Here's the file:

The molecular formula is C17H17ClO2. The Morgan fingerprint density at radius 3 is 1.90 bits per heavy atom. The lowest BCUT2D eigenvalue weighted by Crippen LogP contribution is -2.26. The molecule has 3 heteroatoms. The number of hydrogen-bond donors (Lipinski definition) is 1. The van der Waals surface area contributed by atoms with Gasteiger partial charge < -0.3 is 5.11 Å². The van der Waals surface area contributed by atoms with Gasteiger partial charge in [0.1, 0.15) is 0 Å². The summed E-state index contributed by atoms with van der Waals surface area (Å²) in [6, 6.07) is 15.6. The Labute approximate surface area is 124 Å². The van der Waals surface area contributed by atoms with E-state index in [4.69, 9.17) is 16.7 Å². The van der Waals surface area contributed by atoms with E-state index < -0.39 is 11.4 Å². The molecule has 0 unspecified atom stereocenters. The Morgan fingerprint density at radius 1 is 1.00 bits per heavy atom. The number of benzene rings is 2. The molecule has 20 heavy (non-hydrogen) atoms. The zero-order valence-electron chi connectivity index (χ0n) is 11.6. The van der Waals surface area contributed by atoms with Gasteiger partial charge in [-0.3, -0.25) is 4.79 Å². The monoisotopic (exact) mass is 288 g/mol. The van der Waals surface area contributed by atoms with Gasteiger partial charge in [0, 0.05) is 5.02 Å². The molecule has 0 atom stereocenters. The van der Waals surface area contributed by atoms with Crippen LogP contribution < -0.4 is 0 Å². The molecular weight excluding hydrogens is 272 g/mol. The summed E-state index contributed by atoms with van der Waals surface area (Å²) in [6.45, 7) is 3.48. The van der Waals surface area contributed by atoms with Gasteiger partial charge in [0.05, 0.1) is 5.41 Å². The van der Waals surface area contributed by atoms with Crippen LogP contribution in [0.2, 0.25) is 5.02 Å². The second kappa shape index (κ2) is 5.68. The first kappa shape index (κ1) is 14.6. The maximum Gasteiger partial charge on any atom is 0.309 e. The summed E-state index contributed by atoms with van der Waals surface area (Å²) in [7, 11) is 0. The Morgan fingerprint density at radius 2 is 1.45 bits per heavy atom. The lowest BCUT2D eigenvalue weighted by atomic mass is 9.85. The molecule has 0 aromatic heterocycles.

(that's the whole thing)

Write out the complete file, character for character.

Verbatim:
The molecular formula is C17H17ClO2. The Morgan fingerprint density at radius 3 is 1.90 bits per heavy atom. The lowest BCUT2D eigenvalue weighted by Crippen LogP contribution is -2.26. The molecule has 3 heteroatoms. The number of hydrogen-bond donors (Lipinski definition) is 1. The van der Waals surface area contributed by atoms with Gasteiger partial charge < -0.3 is 5.11 Å². The van der Waals surface area contributed by atoms with Gasteiger partial charge in [0.1, 0.15) is 0 Å². The summed E-state index contributed by atoms with van der Waals surface area (Å²) in [6, 6.07) is 15.6. The Labute approximate surface area is 124 Å². The van der Waals surface area contributed by atoms with E-state index in [4.69, 9.17) is 16.7 Å². The van der Waals surface area contributed by atoms with E-state index < -0.39 is 11.4 Å². The molecule has 0 unspecified atom stereocenters. The Morgan fingerprint density at radius 1 is 1.00 bits per heavy atom. The number of benzene rings is 2. The molecule has 20 heavy (non-hydrogen) atoms. The zero-order valence-electron chi connectivity index (χ0n) is 11.6. The van der Waals surface area contributed by atoms with Gasteiger partial charge in [-0.3, -0.25) is 4.79 Å². The monoisotopic (exact) mass is 288 g/mol. The van der Waals surface area contributed by atoms with Gasteiger partial charge in [0, 0.05) is 5.02 Å². The molecule has 0 atom stereocenters. The van der Waals surface area contributed by atoms with Crippen LogP contribution < -0.4 is 0 Å². The molecular weight excluding hydrogens is 272 g/mol. The summed E-state index contributed by atoms with van der Waals surface area (Å²) in [6.45, 7) is 3.48. The van der Waals surface area contributed by atoms with Gasteiger partial charge in [0.05, 0.1) is 5.41 Å². The van der Waals surface area contributed by atoms with Crippen LogP contribution in [0.2, 0.25) is 5.02 Å². The second kappa shape index (κ2) is 5.68. The first kappa shape index (κ1) is 14.6. The maximum Gasteiger partial charge on any atom is 0.309 e. The summed E-state index contributed by atoms with van der Waals surface area (Å²) in [7, 11) is 0. The Morgan fingerprint density at radius 2 is 1.45 bits per heavy atom. The lowest BCUT2D eigenvalue weighted by atomic mass is 9.85. The molecule has 0 aromatic heterocycles.